Educational software, or computer applications developed for the purpose of teaching and learning, arrived with virtually the first desktop computers. Education professionals recognized this potential early, and many schools acquired computers long before they were found in most American homes. Educational applications then greatly increased.
Educational software encompasses a variety of forms, costs, and purposes. Programs exist to teach individual preschoolers letter names, sounds, and grammar in English as well as other languages. Other programs introduce mathematical concepts for all grades, or are aimed at helping to develop good writing skills. Some programs, such as flight simulators, teach professionals the details of their jobs. Still other programs, called Learning Management Systems (LMSs), are designed for use by certain grades in entire school districts for teaching or evaluation purposes; these often include access to a software company's web site for comprehensive services.
At the college and university level, LMSs are powerful application management systems that offer courses via the Internet for non-traditional students. These tools allow institutions to design entire online courses. The projects require a team, consisting of the subject-matter expert (usually a faculty member), a graphics artist, a curriculum designer, and a programmer, to put the complete package together.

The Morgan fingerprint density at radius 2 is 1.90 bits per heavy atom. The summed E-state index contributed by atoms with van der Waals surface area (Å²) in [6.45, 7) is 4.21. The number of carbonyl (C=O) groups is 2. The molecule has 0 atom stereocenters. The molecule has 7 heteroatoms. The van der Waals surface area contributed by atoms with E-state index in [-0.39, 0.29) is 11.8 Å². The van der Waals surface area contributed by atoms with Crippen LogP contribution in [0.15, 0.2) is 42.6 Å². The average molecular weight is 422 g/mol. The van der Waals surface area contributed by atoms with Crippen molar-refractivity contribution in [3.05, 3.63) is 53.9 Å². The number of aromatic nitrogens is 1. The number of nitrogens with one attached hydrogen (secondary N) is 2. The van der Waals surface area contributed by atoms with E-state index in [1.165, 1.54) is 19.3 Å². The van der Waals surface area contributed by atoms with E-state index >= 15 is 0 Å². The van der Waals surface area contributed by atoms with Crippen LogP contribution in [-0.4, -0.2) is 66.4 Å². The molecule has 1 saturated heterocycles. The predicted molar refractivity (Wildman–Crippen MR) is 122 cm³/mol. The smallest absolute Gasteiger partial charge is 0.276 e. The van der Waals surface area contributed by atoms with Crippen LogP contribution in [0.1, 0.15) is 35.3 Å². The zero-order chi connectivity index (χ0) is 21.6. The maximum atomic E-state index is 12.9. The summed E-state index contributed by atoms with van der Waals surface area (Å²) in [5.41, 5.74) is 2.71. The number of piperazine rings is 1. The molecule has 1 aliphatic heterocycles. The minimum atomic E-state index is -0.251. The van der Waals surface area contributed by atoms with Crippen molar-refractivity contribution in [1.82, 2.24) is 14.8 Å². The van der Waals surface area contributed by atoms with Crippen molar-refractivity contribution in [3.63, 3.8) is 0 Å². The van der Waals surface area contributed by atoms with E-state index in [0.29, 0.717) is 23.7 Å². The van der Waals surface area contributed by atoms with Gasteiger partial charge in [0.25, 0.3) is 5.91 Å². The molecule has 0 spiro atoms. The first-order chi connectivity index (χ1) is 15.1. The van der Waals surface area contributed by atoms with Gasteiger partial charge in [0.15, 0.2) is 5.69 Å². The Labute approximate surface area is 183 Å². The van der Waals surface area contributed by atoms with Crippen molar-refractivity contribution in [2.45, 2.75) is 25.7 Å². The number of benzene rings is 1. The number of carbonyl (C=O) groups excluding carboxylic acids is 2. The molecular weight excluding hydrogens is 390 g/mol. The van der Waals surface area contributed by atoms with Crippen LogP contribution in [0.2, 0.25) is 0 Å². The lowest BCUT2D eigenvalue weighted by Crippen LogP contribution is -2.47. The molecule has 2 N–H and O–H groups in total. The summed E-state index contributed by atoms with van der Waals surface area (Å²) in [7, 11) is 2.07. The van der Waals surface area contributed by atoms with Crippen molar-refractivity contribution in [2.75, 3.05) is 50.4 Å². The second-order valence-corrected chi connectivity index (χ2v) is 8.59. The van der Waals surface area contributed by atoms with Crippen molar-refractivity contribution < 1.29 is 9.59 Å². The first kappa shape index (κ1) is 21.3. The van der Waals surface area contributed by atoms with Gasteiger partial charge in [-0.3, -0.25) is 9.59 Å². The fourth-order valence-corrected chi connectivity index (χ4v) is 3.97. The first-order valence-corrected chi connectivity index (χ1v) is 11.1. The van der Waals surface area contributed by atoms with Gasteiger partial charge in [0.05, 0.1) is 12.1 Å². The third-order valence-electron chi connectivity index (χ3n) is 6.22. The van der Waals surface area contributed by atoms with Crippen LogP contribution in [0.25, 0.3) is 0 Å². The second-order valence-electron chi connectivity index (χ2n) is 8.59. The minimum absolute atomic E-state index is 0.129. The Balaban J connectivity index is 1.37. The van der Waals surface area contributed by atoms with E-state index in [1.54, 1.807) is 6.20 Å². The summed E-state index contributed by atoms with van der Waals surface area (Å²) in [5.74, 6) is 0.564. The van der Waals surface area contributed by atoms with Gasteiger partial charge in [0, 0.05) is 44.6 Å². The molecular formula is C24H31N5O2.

Selecting Educational Software
Choosing an educational application to integrate into a curriculum can be difficult. Curriculum materials are generally selected for use over the course of several years. One drawback to using educational software programs in this way is that the applications often change from year to year, thus requiring frequent upgrade purchases. Sometimes the latest edition of a program has been modified to run on more powerful computers than a school can afford to use. Sometimes favorite applications are absorbed into other programs or disappear entirely. Another drawback is that there are no universally accepted standards or recognized independent organizations (such as the Food and Drug Administration for medications) for evaluating these programs.